I actually wrote this column last year, but decided not to publish it.
It just seemed too farfetched.
But now that the Senate has passed a trillion dollar infrastructure bill, this could be Birmingham’s and Alabama’s big opportunity.
It’s time for our Birmingham region to think big and bold.
Atlanta has beaten our butt at every turn.
Atlanta won the super airport. Atlanta won major league sports.
Atlanta won big businesses. Atlanta won the aquarium.
Atlanta also won the traffic, overcrowding, and long commutes.
But Birmingham won the biggest prize–a great place to have a family and raise children.
We are not going to be successful playing Atlanta’s game, but we can be successful playing Birmingham’s game.
Birmingham has an extraordinary quality of life and sense of community—and we could build our foundation on that.
Let’s take advantage of Atlanta’s proximity to our advantage.
According to the BBJ, Richard Finley, president of Finley Group, has advocated for High Speed Rail (HSR) for decades. He previously received commitments from Texas, Louisiana, Mississippi and Georgia to fund the project but was never able to procure funding in Alabama. Finley says “The goal is to build elevated rail from Atlanta to Dallas that can travel a minimum of 120 miles per hour – preferably upwards of 160 miles per hour – in the next 10 years.”
He said HSR from Birmingham to Atlanta would allow passengers to travel between the metros in under an hour.
An hour commute from Birmingham to Atlanta is not much different than from what many Atlantans have now.
As we’ve discovered from the Coronavirus outbreak, living in overcrowded and congested cities is not necessarily a good thing—and we now know people can work from anywhere.
Dan Buettner, author of Blue Zones: Lessons for Living Longer From the People Who’ve Lived the Longest says that “People who live in medium-sized cities are more likely to be happy than the anonymity of a big city or perhaps the too in-your-face, limited-possibility environment of a tiny town.”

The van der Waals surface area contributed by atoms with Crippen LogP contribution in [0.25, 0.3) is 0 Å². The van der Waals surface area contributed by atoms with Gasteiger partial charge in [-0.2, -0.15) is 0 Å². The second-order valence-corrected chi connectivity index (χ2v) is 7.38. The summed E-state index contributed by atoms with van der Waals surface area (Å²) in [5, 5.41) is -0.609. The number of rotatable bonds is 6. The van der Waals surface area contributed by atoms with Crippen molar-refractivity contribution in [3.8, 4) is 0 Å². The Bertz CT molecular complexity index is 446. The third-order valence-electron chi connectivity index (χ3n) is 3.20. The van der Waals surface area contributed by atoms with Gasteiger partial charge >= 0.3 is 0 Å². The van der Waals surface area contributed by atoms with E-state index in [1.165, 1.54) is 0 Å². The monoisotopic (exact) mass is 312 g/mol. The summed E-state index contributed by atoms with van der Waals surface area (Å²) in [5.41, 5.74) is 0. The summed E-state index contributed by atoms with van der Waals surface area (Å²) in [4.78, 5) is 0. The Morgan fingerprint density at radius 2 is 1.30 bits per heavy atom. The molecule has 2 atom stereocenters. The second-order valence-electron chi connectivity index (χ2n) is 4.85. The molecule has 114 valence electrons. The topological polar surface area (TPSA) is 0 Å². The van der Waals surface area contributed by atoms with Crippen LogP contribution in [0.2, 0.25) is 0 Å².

Folks would be able to enjoy the many advantages of living in our Birmingham area—but be able to commute or visit Atlanta as needed.
Joe Fuller, a long time Birmingham proponent told me how I-22 from Birmingham to Memphis was originally planned to go from Memphis through Huntsville and then to Atlanta. He said Birmingham took a stand and was able to get the Interstate routed from Memphis to Birmingham.
I-22 took 40 years and cost billions of dollars, but Birmingham made it a priority—and made it happen.
The Gulf Coast is making a big push for High Speed Rail.
Birmingham needs to get its act together.
A bullet train would be great, but High Speed Rail would get the job done.
Birmingham doesn’t have to be Atlanta to be successful.
Birmingham can take advantage of its proximity to Atlanta—and still remain Birmingham.
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David Sher is the founder and publisher of ComebackTown. He’s past Chairman of the Birmingham Regional Chamber of Commerce (BBA), Operation New Birmingham (REV Birmingham), and the City Action Partnership (CAP).
Invite David to speak for free to your group about how we can have a more prosperous metro Birmingham. firstname.lastname@example.org.